A Mom Votes for Yellowstone
Comment: I think I missed an awards show once when I was having a baby. I gave up hoping for Outlander but snubbing Yellowstone, one of the best series ever, is unforgivable. Stick a fork in me. I'm so done, done, done. — Maria W
Matt Roush: I trust you're keeping those forks out of the reach of your children. But yes, in a different time (say, pre-Netflix), it's hard to imagine this series, and especially talents like Kevin Costner and ferocious scene-stealer Kelly Reilly being ignored.
S.H.I.E.L.D. Going Out on a Happy High
Comment: Not really a question, more of a statement. I'm pregnant and it's a pandemic and I really haven't found much escapism the past five months. The one bright spot in this dystopic heck-scape has been the ongoing final season of Marvel's Agents of S.H.I.E.L.D. It's obvious that everyone involved decided to just have FUN. The title cards changing every week to match the theme of the episode, the allusion to "Max Headroom," and even turning a time-loop episode into a murder mystery. I only hope that next week's series finale will be as emotionally satisfying as the Season 5 finale (which was written to be a series finale in the event they were not renewed). I know this is the end of Marvel TV on broadcast TV and I am enjoying EVERY minute of it. Especially since I have no idea what will be on in the fall, considering I don't think anyone has restarted production yet. — VP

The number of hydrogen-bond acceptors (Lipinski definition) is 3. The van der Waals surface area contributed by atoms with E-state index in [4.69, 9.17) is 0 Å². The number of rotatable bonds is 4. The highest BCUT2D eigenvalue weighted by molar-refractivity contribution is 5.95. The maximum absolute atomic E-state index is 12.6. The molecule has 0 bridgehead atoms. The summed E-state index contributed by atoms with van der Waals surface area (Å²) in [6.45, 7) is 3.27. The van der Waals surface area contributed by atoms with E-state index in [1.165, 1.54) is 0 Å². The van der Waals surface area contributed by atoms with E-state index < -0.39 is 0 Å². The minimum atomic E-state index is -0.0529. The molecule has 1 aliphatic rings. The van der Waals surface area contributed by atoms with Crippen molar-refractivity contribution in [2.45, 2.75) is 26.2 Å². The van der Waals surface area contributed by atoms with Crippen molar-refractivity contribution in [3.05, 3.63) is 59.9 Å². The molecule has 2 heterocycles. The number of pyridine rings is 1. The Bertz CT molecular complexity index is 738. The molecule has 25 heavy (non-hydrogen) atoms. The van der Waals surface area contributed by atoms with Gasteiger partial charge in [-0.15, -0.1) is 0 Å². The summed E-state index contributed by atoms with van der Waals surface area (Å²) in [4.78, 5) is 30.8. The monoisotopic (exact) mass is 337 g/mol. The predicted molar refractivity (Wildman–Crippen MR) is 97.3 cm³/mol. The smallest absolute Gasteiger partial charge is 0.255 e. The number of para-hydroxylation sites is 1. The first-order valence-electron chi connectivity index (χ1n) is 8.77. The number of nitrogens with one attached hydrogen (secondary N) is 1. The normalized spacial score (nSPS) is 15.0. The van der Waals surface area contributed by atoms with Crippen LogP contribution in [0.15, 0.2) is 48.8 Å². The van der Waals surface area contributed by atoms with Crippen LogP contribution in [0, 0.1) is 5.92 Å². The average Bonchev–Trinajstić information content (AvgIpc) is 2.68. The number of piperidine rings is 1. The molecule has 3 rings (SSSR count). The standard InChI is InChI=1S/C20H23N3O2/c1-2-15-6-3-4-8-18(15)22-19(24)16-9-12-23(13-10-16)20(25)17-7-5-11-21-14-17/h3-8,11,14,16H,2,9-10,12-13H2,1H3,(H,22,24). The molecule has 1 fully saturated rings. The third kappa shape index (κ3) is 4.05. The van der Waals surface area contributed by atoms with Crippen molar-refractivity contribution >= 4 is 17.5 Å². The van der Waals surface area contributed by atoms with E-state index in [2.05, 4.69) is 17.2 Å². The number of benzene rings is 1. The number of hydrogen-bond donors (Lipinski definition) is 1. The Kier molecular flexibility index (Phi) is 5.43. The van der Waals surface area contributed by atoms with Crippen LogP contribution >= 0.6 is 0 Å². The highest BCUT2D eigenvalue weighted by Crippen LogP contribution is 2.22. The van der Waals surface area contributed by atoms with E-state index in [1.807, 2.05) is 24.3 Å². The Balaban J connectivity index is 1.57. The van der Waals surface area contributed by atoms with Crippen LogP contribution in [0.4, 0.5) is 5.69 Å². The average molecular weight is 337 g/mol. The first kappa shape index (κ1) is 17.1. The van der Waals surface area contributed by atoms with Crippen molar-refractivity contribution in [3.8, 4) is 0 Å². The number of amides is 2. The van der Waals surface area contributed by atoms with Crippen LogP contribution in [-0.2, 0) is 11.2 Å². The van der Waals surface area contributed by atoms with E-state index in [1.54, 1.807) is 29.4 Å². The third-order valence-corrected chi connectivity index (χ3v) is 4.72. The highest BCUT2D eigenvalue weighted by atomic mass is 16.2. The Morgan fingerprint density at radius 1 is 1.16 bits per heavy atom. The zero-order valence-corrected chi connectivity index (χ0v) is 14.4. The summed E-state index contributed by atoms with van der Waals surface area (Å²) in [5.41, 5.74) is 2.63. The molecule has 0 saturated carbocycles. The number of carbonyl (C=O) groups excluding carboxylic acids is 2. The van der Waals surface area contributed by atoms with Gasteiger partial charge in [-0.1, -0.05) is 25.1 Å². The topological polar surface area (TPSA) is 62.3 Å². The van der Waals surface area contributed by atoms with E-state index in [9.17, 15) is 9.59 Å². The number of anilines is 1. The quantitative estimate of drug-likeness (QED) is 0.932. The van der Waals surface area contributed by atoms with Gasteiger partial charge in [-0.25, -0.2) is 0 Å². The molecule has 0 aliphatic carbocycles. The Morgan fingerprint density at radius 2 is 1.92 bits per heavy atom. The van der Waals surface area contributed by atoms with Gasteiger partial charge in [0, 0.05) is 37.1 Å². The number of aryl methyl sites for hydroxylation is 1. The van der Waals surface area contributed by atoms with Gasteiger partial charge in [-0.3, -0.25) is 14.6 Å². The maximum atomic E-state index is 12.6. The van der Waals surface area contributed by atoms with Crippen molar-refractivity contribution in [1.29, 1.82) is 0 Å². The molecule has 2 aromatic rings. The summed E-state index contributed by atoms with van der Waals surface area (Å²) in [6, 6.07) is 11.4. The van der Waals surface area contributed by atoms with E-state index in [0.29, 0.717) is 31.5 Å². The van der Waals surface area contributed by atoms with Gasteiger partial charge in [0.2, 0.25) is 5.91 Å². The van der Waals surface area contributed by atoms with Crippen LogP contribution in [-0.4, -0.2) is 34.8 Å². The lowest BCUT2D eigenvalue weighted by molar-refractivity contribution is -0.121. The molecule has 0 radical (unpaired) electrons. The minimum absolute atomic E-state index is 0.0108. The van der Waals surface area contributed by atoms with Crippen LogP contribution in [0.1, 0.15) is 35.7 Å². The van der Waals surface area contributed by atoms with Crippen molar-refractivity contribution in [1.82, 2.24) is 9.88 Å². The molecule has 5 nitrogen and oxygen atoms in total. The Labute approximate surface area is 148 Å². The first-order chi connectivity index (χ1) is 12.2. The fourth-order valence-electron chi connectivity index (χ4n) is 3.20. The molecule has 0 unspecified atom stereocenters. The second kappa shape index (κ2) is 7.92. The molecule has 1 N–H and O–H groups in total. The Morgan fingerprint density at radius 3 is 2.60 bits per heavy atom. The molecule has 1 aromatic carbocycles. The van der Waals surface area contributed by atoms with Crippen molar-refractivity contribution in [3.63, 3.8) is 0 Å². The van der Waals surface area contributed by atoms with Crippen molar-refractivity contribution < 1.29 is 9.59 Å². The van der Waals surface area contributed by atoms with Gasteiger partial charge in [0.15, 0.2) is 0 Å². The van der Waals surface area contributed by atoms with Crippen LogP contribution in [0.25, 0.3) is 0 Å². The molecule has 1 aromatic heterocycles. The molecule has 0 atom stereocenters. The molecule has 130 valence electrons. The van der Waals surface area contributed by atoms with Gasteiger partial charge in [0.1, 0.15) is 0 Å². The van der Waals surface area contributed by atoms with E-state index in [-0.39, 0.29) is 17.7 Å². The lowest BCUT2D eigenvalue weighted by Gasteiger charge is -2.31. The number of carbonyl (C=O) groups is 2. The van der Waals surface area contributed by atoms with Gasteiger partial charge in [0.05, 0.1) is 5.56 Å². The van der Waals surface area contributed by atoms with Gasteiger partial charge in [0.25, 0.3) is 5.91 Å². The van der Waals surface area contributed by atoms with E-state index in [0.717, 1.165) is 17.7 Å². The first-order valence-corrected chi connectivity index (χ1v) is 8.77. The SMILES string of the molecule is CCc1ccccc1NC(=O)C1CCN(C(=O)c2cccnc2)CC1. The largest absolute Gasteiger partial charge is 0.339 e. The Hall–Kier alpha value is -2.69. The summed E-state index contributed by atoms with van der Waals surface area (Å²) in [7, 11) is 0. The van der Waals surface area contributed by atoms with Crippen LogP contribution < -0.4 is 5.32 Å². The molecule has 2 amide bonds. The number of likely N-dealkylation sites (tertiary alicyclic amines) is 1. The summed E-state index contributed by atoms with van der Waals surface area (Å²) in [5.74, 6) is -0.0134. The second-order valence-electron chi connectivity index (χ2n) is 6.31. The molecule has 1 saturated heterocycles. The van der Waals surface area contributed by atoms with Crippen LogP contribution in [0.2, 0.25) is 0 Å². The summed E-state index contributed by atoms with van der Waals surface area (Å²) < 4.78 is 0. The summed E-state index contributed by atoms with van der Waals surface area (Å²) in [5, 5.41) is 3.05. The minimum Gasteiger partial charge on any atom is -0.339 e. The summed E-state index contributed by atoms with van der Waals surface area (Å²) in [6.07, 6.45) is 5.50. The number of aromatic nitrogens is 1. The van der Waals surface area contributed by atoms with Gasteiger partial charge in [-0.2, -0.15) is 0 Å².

Matt Roush: As the series nears its end, I'm hearing from quite a few S.H.I.E.L.D. fans that it's going out on a high. Which is exactly what you want after following its wild path for so long. And yes, while the TV industry appears to be cautiously creeping back to life, the outlook for how and when to expect a fall season to take shape remains murky.
In Terror of Limbo
Question: I just finished watching the first two seasons of The Terror and loved the combination of history with horror. While the feel of the two seasons felt different, the storytelling and acting were superb and yet no Emmy love. When can we expect Season 3? — Unsigned
Matt Roush: No time soon, if ever. AMC execs have spoken positively about developing future seasons of the anthology should the right story come along, but nothing has been announced, and given all the current uncertainties in the business, it may be a while before we hear of a green light. I agree, though, that using history as a backdrop setting for an original horror story is ripe with possibilities. If you liked The Terror, HBO is mining similar territory later this month with its ambitious (if muddled) Lovecraft Country, which uses monsters and other devices of cult pulp horror as metaphors for Jim Crow racism in 1950s America. Quite a bit of terror right there.
That's all for now. Thanks as always for reading, and remember that I can't do this without your participation, so please keep sending questions and comments about TV to [email protected] or shoot me a line on Twitter (@TVGMMattRoush), and you can also submit questions via the handy form below. Please include a first name with your question.